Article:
There is a very fundamental distinction between proactive and reactive policing, with the former subject to controversy because of the nature of some police tactics that may be employed. Proactive policing simply refers to measures taken to deter crime or to eliminate or minimize the causes of crime. In that general sense, proactive policing is eminently worthwhile. For example, a regular police presence at a particular intersection deters traffic violations that would otherwise occur. Similarly, a regular police presence in certain neighborhoods minimizes the prospect of a crime occurring in those neighborhoods. Such proactive policing, then, is praiseworthy. The controversies arise when proactive policing extends to such measures as racial profiling, in which individuals are subjected to questioning or body- and car-searches solely on the basis of their ethnicity. Profiling is intended to prevent crimes by targeting individuals who "fit the profile" of those statistically more likely to commit a crime. Such tactics, however, often cross a boundary into unconstitutional procedures that may prevent a crime but that also victimize individuals who are not criminals but who merely meet the physical description of the category of individual statistically more likely to commit a crime. The Fourth Amendment of the U.S. Constitution protects Americans against "unreasonable searches and seizures," and proactive policing risks violating that fundamental tenet of civil liberties.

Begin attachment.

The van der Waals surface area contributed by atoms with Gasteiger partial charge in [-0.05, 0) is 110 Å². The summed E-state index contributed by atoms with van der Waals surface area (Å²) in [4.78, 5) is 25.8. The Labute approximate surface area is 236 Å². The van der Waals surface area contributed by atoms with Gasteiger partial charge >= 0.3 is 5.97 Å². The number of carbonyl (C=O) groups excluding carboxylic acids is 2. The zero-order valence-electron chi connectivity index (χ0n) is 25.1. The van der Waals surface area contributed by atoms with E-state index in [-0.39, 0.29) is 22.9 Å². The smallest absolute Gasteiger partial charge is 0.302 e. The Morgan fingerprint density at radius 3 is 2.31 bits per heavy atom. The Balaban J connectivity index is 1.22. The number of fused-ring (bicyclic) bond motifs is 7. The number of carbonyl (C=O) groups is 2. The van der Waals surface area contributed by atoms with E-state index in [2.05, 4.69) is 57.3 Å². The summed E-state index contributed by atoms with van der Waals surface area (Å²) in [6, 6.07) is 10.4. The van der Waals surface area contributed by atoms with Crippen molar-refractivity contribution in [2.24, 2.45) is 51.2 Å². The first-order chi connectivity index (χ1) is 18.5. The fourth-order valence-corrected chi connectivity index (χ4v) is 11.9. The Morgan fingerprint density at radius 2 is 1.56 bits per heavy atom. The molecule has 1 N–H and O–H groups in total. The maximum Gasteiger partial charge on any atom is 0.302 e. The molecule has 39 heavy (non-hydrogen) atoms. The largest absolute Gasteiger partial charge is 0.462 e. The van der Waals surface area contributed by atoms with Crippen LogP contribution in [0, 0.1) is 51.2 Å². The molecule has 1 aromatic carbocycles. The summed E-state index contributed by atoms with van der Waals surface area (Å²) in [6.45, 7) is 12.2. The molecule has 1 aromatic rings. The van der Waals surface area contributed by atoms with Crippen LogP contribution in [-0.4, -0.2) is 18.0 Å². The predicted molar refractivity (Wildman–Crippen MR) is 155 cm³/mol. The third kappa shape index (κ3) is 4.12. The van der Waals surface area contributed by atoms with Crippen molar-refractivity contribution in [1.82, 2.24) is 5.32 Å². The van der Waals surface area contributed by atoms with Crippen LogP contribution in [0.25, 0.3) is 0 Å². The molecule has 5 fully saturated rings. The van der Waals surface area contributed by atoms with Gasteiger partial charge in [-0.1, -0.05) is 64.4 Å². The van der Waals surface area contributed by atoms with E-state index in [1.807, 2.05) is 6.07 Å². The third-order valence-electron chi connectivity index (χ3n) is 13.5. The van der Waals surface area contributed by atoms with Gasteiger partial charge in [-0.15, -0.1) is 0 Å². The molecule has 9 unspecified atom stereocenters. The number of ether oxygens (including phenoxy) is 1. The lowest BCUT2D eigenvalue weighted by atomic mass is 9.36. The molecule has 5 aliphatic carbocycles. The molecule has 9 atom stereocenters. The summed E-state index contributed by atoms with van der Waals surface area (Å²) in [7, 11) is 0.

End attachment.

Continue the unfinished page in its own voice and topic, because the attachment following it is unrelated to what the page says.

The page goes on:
In contrast to proactive policing, reactive policing refers to the normal practice among law enforcement agencies of responding to crimes that are in motion or that have already occurred, such as reports of a burglary, rape or murder. Criminal investigations involve crimes that have already occurred, and forensic investigators exist to examine the physical evidence associated with the crime, such as hair fibers left by a rapist or murderer, fingerprints left by a careless burglar, and so on. In short, both proactive and reactive policing are integral to the mission of police departments, but the former can rest on more tenuous propositions if certain tactics intended to prevent crime cross the line into unconstitutionality.